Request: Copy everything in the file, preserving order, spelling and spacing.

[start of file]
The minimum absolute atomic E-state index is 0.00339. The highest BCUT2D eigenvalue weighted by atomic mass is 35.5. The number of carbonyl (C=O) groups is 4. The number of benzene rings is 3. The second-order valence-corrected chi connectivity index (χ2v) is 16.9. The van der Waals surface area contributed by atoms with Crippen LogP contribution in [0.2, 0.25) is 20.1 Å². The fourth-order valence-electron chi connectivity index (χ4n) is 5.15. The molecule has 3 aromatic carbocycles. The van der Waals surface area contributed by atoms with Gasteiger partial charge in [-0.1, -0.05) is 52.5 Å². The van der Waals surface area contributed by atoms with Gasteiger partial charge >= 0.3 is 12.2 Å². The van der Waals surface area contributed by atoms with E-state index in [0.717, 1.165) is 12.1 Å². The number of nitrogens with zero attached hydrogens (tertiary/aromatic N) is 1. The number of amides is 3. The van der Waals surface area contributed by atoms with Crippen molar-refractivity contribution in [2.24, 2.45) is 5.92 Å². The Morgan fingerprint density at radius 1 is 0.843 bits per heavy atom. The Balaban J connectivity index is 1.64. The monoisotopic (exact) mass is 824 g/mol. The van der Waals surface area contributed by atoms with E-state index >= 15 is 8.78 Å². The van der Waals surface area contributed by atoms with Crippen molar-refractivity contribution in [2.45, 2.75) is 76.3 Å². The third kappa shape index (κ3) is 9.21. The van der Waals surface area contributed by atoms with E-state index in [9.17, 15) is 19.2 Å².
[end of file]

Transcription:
The minimum absolute atomic E-state index is 0.00339. The highest BCUT2D eigenvalue weighted by atomic mass is 35.5. The number of carbonyl (C=O) groups is 4. The number of benzene rings is 3. The second-order valence-corrected chi connectivity index (χ2v) is 16.9. The van der Waals surface area contributed by atoms with Crippen LogP contribution in [0.2, 0.25) is 20.1 Å². The fourth-order valence-electron chi connectivity index (χ4n) is 5.15. The molecule has 3 aromatic carbocycles. The van der Waals surface area contributed by atoms with Gasteiger partial charge in [-0.1, -0.05) is 52.5 Å². The van der Waals surface area contributed by atoms with Gasteiger partial charge >= 0.3 is 12.2 Å². The van der Waals surface area contributed by atoms with E-state index in [0.717, 1.165) is 12.1 Å². The number of nitrogens with zero attached hydrogens (tertiary/aromatic N) is 1. The number of amides is 3. The van der Waals surface area contributed by atoms with Crippen molar-refractivity contribution in [2.24, 2.45) is 5.92 Å². The Morgan fingerprint density at radius 1 is 0.843 bits per heavy atom. The Balaban J connectivity index is 1.64. The monoisotopic (exact) mass is 824 g/mol. The van der Waals surface area contributed by atoms with E-state index >= 15 is 8.78 Å². The van der Waals surface area contributed by atoms with Crippen molar-refractivity contribution in [2.45, 2.75) is 76.3 Å². The third kappa shape index (κ3) is 9.21. The van der Waals surface area contributed by atoms with E-state index in [9.17, 15) is 19.2 Å².